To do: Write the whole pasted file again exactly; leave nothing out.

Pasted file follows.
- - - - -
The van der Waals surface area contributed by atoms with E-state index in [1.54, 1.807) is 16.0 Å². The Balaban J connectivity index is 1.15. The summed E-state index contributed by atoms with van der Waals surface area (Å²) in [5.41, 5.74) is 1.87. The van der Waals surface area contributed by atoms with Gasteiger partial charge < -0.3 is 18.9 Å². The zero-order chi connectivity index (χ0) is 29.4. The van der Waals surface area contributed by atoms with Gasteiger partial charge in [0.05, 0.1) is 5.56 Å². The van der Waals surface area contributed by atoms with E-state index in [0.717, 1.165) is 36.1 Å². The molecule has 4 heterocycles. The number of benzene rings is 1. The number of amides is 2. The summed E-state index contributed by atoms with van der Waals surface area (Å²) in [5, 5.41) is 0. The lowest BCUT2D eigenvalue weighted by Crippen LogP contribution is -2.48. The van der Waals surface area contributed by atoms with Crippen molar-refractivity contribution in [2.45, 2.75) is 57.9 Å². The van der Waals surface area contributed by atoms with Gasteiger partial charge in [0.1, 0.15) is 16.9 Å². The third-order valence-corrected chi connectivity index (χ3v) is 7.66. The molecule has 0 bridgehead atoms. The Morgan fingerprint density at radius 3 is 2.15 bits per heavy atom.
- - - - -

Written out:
The van der Waals surface area contributed by atoms with E-state index in [1.54, 1.807) is 16.0 Å². The Balaban J connectivity index is 1.15. The summed E-state index contributed by atoms with van der Waals surface area (Å²) in [5.41, 5.74) is 1.87. The van der Waals surface area contributed by atoms with Gasteiger partial charge < -0.3 is 18.9 Å². The zero-order chi connectivity index (χ0) is 29.4. The van der Waals surface area contributed by atoms with Gasteiger partial charge in [0.05, 0.1) is 5.56 Å². The van der Waals surface area contributed by atoms with E-state index in [0.717, 1.165) is 36.1 Å². The molecule has 4 heterocycles. The number of benzene rings is 1. The number of amides is 2. The summed E-state index contributed by atoms with van der Waals surface area (Å²) in [5, 5.41) is 0. The lowest BCUT2D eigenvalue weighted by Crippen LogP contribution is -2.48. The van der Waals surface area contributed by atoms with Crippen molar-refractivity contribution in [2.45, 2.75) is 57.9 Å². The van der Waals surface area contributed by atoms with Gasteiger partial charge in [0.1, 0.15) is 16.9 Å². The third-order valence-corrected chi connectivity index (χ3v) is 7.66. The molecule has 0 bridgehead atoms. The Morgan fingerprint density at radius 3 is 2.15 bits per heavy atom.